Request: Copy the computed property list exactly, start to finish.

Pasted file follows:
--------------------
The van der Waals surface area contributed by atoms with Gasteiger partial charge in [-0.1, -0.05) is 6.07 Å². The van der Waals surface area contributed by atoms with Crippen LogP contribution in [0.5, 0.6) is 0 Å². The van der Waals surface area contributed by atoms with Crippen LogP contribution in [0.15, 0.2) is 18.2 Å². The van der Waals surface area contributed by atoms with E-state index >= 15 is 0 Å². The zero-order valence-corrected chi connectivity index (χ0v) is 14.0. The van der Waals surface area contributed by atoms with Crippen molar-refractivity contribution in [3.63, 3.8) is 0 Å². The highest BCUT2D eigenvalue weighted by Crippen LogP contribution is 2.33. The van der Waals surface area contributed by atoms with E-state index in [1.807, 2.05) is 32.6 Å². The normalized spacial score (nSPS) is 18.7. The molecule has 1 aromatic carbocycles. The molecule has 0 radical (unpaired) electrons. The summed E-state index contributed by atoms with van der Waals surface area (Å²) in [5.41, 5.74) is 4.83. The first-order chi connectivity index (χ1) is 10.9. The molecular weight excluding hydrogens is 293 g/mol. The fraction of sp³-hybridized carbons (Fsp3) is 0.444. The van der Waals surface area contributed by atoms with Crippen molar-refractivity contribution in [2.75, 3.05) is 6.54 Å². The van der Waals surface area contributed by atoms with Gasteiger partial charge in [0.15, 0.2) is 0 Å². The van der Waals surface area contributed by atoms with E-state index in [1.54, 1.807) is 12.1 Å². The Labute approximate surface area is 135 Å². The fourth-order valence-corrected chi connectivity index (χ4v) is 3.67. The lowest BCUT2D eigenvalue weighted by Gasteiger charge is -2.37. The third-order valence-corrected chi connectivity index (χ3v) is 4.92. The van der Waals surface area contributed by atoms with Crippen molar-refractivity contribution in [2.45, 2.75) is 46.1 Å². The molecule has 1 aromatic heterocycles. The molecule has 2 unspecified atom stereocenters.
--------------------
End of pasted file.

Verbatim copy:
The van der Waals surface area contributed by atoms with Gasteiger partial charge in [-0.1, -0.05) is 6.07 Å². The van der Waals surface area contributed by atoms with Crippen LogP contribution in [0.5, 0.6) is 0 Å². The van der Waals surface area contributed by atoms with Crippen LogP contribution in [0.15, 0.2) is 18.2 Å². The van der Waals surface area contributed by atoms with E-state index >= 15 is 0 Å². The zero-order valence-corrected chi connectivity index (χ0v) is 14.0. The van der Waals surface area contributed by atoms with Crippen molar-refractivity contribution in [3.63, 3.8) is 0 Å². The highest BCUT2D eigenvalue weighted by Crippen LogP contribution is 2.33. The van der Waals surface area contributed by atoms with E-state index in [1.807, 2.05) is 32.6 Å². The normalized spacial score (nSPS) is 18.7. The molecule has 1 aromatic carbocycles. The molecule has 0 radical (unpaired) electrons. The summed E-state index contributed by atoms with van der Waals surface area (Å²) in [5.41, 5.74) is 4.83. The first-order chi connectivity index (χ1) is 10.9. The molecular weight excluding hydrogens is 293 g/mol. The fraction of sp³-hybridized carbons (Fsp3) is 0.444. The van der Waals surface area contributed by atoms with Crippen molar-refractivity contribution in [2.75, 3.05) is 6.54 Å². The van der Waals surface area contributed by atoms with Gasteiger partial charge in [0.15, 0.2) is 0 Å². The van der Waals surface area contributed by atoms with E-state index in [1.54, 1.807) is 12.1 Å². The Labute approximate surface area is 135 Å². The fourth-order valence-corrected chi connectivity index (χ4v) is 3.67. The lowest BCUT2D eigenvalue weighted by Gasteiger charge is -2.37. The third-order valence-corrected chi connectivity index (χ3v) is 4.92. The van der Waals surface area contributed by atoms with Crippen molar-refractivity contribution in [2.45, 2.75) is 46.1 Å². The molecule has 1 aromatic heterocycles. The molecule has 2 unspecified atom stereocenters.